Linda Polman is a Dutch freelance investigative journalist. She resides in Amsterdam, but for her research she lived and worked for many years in various war zones and developing countries, such as Somalia, Rwanda, Haiti, Sierra Leone, Congo and Afghanistan.

She is the author of 'The crisis caravan' (Behind the scenes of the humanitarian aid industry) about international humanitarian aid operations in war zones. It was published in ten languages. 'A testament to the limits of human suffering and of trying to rescue some humanity', Times Literary Supplement wrote about the book.

She also wrote ''We did nothing", about the peace missions of the United Nations in Rwanda and Somalia, about which The Guardian wrote: 'This book recalls the reportage of Ryszard Kapuscinski and the black humor or Evelyn Waugh and Graham Greene's fiction'.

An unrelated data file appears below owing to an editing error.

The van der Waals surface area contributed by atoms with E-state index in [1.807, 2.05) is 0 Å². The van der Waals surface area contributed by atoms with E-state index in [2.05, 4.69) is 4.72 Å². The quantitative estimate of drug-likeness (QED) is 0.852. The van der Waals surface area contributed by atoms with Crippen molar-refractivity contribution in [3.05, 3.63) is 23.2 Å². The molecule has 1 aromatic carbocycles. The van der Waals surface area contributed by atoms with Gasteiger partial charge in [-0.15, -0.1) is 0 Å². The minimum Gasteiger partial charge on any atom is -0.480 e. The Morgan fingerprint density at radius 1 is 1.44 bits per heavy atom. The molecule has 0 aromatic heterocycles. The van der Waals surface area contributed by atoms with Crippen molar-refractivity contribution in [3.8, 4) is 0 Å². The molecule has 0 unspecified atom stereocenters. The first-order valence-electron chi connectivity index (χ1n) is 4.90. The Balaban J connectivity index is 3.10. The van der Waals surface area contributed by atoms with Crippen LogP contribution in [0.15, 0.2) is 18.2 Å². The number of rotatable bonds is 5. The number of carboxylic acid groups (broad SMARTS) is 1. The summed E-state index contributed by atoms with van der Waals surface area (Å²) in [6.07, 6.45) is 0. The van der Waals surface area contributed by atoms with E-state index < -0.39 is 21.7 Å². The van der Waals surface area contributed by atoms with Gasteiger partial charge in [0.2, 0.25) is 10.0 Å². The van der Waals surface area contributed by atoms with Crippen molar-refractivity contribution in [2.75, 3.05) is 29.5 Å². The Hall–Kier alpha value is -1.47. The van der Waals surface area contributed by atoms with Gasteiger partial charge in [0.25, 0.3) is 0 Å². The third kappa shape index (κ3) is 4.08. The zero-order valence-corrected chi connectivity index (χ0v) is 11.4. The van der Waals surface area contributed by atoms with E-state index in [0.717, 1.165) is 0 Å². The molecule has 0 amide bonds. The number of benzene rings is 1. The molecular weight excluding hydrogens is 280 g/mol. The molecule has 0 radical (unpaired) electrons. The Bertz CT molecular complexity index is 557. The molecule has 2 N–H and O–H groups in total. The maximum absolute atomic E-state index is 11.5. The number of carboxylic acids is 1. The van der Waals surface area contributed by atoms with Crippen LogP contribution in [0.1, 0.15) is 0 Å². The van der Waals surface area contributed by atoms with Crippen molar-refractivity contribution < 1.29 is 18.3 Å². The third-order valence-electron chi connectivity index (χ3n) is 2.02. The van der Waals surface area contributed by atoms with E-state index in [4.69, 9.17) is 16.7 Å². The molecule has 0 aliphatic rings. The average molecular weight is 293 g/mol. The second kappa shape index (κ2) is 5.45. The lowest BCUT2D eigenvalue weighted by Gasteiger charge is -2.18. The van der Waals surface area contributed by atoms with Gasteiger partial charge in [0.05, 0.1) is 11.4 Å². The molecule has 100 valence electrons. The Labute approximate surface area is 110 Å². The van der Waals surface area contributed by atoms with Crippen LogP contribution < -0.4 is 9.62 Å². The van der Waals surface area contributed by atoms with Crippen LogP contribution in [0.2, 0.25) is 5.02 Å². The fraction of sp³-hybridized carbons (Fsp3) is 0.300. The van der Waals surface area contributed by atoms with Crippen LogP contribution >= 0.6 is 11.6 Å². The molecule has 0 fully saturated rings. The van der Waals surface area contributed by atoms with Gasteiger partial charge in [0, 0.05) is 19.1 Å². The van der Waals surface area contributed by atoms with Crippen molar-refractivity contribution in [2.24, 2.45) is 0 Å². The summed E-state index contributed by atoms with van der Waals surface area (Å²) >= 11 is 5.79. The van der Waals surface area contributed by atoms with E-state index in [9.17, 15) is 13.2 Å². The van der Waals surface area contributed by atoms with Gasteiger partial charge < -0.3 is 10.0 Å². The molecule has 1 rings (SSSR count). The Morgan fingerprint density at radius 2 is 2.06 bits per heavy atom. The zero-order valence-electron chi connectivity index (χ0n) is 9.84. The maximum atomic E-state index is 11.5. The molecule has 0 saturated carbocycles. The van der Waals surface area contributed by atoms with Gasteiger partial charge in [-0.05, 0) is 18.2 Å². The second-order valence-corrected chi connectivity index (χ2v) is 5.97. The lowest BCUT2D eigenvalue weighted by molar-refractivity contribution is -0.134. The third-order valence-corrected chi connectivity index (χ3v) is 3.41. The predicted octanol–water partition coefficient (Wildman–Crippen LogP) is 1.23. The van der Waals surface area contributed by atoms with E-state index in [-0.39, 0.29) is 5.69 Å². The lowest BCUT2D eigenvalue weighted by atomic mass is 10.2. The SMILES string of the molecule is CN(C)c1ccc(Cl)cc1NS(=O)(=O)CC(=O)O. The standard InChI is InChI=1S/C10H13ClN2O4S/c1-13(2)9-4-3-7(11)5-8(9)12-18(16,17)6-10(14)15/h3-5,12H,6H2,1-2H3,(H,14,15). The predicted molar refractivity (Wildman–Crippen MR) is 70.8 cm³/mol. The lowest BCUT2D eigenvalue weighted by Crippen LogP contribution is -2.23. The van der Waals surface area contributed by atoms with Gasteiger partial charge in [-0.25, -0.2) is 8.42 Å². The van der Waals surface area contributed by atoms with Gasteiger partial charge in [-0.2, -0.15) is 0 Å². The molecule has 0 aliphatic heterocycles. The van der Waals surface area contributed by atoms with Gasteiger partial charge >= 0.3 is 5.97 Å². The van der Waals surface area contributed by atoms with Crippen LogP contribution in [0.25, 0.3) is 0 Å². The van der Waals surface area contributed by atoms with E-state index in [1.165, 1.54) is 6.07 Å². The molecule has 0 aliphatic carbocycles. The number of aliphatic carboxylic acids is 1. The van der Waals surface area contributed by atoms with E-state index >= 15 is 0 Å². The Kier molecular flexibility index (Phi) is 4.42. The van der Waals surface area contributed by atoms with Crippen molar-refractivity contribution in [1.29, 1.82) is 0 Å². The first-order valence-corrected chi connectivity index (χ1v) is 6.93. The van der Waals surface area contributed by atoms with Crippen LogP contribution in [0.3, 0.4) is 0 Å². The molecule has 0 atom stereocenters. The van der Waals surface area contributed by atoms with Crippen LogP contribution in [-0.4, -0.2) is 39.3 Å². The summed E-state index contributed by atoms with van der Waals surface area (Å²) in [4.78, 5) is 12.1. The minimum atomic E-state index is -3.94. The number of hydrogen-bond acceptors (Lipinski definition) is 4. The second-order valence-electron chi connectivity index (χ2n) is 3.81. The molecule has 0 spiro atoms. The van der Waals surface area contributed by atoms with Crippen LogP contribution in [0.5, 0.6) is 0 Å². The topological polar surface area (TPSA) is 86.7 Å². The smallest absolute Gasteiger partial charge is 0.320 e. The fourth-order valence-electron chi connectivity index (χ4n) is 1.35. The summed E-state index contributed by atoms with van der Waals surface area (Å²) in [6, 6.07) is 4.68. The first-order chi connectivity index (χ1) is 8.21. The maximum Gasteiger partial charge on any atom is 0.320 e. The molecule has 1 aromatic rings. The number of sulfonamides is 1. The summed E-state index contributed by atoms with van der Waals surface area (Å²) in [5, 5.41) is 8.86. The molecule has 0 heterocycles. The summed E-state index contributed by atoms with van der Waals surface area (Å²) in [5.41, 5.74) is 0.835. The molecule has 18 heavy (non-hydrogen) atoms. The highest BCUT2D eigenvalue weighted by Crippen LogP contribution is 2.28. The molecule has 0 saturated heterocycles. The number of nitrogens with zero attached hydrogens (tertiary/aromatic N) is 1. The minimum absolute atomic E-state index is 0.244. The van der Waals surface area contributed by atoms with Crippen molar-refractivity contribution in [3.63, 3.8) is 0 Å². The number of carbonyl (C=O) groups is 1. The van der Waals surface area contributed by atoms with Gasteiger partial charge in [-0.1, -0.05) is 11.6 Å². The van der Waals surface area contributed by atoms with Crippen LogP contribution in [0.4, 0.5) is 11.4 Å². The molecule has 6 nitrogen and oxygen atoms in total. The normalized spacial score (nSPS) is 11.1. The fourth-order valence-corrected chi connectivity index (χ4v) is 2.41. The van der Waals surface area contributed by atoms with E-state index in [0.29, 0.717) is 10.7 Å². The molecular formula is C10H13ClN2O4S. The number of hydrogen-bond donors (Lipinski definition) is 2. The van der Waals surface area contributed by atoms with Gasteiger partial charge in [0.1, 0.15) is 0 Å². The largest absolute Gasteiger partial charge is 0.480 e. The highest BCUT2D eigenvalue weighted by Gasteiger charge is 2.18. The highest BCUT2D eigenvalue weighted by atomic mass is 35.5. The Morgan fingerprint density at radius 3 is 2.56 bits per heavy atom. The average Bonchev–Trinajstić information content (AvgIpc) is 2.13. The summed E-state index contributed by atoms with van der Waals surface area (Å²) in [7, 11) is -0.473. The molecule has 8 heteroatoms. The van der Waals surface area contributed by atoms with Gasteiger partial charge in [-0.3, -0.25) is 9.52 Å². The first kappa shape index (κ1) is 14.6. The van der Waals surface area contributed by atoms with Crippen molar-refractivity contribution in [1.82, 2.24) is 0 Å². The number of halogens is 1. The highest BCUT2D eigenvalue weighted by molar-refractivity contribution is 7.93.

Polman's reportages, columns and background articles were published in, among others, De Volkskrant, De Morgen, Granta and GEO and her work was highlighted by numerous international media, including Jon Stewart's The Daily Show and by Philip Gourevitch in The New Yorker.

For her penultimate book, 'Death Row Dollies', about European women who link their fate to that of sentenced people in the US, she resided regularly in Texas for a period of more than 10 years. 

Basic information

Linda Polman
Humanitarian aid, United Nations, Humanitarian and Military Interventions, European refugee policy

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Nobody wants them. Europe and its refugees.

  • Migration

This story about European 'refugee management' starts in the summer of 1938 in the stately French spa town of Evian, at the first international summit about the refugee crisis in Europe. The number of Jews who tried to escape from the Nazi occupied territorium had exploded: reception places were needed urgently.